“They bathe us, they clothe us, they are in every vat….” Adam Smith understood this message, and he did allow for an important government role, to promote the public good. He attacked the mechanization of work (humans adapting to the rhythm of the machine, and the alienation. This message is conveyed by A. Smith conveys in The Wealth of Nations.
What one does not get by reading The Wealth of Nations, including those who are critical of the Republican economic policies, is Adam Smithʼs inability to see the larger picture. If a giant like Adam Smith could not see this ʽblack holeʼ in his thinking, why would a Hoover, Reagan or Bush, and all the apologists of market fundamentalism (one can include democrats, especially the Princeton Professor and N. Y. Times columnist tinkering with the status quo, Paul Krugman) see the larger picture? This limitation is reflected in the words of a 19th Century radical thinker, who compared Adam Smith to Martin Luther, the leader of the Protestant Reformation. Luther and Calvin assaulted the Catholic citadel of power and corruption, and favored the abolition of this hierarchy. Their message: the right of every individual to pursue his or her own religious salvation, through the scriptures and good works. They turned the clock back to the early saints and the scriptures. There would be no central command center, to declare what is right and wrong in religious matters.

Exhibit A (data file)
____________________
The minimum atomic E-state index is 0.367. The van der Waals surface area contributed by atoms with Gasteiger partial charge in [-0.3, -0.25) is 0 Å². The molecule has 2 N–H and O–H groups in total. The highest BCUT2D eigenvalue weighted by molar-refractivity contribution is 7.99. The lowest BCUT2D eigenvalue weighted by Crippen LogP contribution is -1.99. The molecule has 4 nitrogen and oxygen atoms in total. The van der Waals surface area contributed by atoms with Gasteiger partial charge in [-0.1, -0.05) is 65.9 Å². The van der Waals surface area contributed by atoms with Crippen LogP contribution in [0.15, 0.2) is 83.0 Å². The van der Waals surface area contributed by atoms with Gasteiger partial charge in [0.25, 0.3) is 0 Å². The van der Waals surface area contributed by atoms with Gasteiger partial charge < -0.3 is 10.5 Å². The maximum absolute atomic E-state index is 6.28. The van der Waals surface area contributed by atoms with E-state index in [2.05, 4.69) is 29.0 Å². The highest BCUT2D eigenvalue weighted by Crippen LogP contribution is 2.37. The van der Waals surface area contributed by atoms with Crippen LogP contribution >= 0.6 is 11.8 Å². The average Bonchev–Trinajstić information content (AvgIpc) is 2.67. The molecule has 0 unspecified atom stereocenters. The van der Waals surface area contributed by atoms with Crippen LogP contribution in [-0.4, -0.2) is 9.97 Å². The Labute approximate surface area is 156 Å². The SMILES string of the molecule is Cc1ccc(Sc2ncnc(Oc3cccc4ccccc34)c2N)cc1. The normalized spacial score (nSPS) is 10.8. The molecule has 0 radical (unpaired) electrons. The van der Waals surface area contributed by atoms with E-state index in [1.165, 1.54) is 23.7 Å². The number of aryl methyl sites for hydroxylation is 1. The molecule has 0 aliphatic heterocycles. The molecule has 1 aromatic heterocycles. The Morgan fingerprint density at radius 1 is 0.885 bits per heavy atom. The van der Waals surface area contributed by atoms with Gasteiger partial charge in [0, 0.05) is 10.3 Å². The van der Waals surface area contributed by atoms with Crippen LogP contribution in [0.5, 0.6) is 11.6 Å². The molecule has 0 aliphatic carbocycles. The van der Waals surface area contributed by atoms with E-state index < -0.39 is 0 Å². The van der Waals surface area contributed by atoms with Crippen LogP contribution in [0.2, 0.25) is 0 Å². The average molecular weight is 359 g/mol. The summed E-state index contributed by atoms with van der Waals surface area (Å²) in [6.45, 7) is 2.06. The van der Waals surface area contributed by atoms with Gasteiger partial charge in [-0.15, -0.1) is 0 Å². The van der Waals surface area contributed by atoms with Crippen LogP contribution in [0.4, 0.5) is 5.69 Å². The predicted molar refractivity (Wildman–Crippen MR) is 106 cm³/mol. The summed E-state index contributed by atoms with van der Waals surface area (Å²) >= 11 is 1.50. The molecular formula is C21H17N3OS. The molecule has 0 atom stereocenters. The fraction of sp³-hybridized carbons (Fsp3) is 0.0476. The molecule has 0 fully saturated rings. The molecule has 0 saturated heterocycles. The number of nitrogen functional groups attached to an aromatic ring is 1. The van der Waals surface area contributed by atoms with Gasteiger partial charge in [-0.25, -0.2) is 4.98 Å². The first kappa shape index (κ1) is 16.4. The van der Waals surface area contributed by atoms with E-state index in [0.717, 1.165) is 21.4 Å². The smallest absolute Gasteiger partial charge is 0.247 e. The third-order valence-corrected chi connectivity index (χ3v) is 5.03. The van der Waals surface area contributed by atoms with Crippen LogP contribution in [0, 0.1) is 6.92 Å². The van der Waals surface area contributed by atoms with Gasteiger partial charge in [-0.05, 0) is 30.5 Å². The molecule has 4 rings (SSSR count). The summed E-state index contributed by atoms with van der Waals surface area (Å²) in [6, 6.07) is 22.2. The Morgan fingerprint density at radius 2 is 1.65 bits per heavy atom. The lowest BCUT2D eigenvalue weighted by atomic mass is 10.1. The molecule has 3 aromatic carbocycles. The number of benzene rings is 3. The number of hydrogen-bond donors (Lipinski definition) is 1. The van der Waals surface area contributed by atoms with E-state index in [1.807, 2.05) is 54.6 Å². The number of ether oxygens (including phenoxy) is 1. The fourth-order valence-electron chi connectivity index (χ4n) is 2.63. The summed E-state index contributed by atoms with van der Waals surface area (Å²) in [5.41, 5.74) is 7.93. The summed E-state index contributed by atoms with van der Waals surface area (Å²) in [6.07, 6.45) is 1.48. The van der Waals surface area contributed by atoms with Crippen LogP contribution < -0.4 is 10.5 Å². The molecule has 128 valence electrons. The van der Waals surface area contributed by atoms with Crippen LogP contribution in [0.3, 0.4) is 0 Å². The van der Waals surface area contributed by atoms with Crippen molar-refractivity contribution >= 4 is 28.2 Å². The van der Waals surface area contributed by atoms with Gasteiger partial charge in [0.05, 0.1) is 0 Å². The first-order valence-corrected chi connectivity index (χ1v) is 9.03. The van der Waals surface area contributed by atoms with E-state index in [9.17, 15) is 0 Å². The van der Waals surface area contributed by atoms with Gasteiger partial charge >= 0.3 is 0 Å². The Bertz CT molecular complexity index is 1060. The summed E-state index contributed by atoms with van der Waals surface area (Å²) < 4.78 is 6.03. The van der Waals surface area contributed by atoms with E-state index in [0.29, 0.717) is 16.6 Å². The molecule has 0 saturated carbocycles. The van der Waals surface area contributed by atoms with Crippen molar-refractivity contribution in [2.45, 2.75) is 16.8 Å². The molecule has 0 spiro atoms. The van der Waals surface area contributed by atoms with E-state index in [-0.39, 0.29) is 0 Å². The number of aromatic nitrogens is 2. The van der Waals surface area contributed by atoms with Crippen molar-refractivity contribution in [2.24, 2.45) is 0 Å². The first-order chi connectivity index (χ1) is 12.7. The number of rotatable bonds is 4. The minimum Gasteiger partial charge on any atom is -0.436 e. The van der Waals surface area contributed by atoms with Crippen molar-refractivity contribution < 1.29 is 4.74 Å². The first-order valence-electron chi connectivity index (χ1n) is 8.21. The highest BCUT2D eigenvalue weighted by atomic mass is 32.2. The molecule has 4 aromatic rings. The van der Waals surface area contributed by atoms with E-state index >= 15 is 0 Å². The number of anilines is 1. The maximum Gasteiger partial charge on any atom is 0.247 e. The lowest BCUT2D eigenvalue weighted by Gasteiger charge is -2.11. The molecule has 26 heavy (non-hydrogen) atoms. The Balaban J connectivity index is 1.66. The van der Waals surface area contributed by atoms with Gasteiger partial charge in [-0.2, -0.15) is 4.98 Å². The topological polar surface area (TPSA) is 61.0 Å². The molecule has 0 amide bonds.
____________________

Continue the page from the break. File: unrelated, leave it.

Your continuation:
This analogy is a good one. All the religious critics wanted to do was to democratize the church hierarchy and keep religion in its pure form. And so, our critics of monopoly capitalism wanted to democratize capitalism, abolish monopolies, and keep capitalists and market fundamentalism in its pure form. Yet, neither the British monopolies nor individual capitalists were putting the wellbeing of the workers and consumers above profits, nor the Catholic hierarchy was putting the salvation of the faithful above the fees they collected, nor above the accumulation of wealth, and the power of the hierarchy. As Antonio Gramsci put it, the Popeʼs heart may be with St. Paul, but he is also the head of an Empire (controlling a lot of real estate, banks, links to the mafia) and a hierarchy of child molesters (costing the church $20 billion for settlements according to the Pope), and a leading reactionary force against womenʼs struggles, and social and cultural policies.
Needless to say, neither the false prophets manipulating our existential lives and mortality nor the corporate/political manipulators of the global and national economies, the mass media, and our work and daily lives are the answer to the political choices we need to make in the November 7, 2008 election. I will focus on the Republican and Democratic economic policies, and what is in them for us, next time.
**** George Gregoriou, Professor Emeritus
Political Science Department, The Wm Paterson University
Wayne, New Jersey 07470